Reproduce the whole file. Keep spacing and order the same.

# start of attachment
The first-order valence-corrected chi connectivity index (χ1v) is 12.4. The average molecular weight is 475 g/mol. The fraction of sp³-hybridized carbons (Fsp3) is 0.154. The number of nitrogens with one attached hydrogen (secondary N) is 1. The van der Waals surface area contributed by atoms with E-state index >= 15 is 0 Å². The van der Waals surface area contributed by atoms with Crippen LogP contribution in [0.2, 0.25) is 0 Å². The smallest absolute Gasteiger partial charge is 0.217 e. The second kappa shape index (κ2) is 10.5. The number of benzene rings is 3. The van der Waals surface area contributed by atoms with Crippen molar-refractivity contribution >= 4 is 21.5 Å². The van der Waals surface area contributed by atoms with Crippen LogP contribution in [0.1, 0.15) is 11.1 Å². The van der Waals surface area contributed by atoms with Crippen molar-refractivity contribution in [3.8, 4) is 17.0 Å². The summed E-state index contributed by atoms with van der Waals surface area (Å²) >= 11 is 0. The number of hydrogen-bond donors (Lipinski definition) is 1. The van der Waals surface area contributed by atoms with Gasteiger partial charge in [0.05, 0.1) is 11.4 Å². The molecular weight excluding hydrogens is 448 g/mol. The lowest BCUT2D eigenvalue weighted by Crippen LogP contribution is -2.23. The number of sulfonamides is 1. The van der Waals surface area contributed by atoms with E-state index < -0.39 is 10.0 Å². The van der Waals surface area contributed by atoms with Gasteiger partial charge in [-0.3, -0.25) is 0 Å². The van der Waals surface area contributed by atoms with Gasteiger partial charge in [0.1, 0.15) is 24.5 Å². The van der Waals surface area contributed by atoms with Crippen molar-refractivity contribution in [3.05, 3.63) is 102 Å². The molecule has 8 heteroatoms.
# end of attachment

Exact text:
The first-order valence-corrected chi connectivity index (χ1v) is 12.4. The average molecular weight is 475 g/mol. The fraction of sp³-hybridized carbons (Fsp3) is 0.154. The number of nitrogens with one attached hydrogen (secondary N) is 1. The van der Waals surface area contributed by atoms with E-state index >= 15 is 0 Å². The van der Waals surface area contributed by atoms with Crippen LogP contribution in [0.2, 0.25) is 0 Å². The smallest absolute Gasteiger partial charge is 0.217 e. The second kappa shape index (κ2) is 10.5. The number of benzene rings is 3. The van der Waals surface area contributed by atoms with Crippen molar-refractivity contribution >= 4 is 21.5 Å². The van der Waals surface area contributed by atoms with Crippen LogP contribution in [0.1, 0.15) is 11.1 Å². The van der Waals surface area contributed by atoms with Crippen molar-refractivity contribution in [3.8, 4) is 17.0 Å². The summed E-state index contributed by atoms with van der Waals surface area (Å²) >= 11 is 0. The number of hydrogen-bond donors (Lipinski definition) is 1. The van der Waals surface area contributed by atoms with Gasteiger partial charge in [0.05, 0.1) is 11.4 Å². The molecular weight excluding hydrogens is 448 g/mol. The lowest BCUT2D eigenvalue weighted by Crippen LogP contribution is -2.23. The number of sulfonamides is 1. The van der Waals surface area contributed by atoms with E-state index < -0.39 is 10.0 Å². The van der Waals surface area contributed by atoms with Gasteiger partial charge in [-0.3, -0.25) is 0 Å². The van der Waals surface area contributed by atoms with Gasteiger partial charge in [0.1, 0.15) is 24.5 Å². The van der Waals surface area contributed by atoms with Crippen molar-refractivity contribution in [3.05, 3.63) is 102 Å². The molecule has 8 heteroatoms.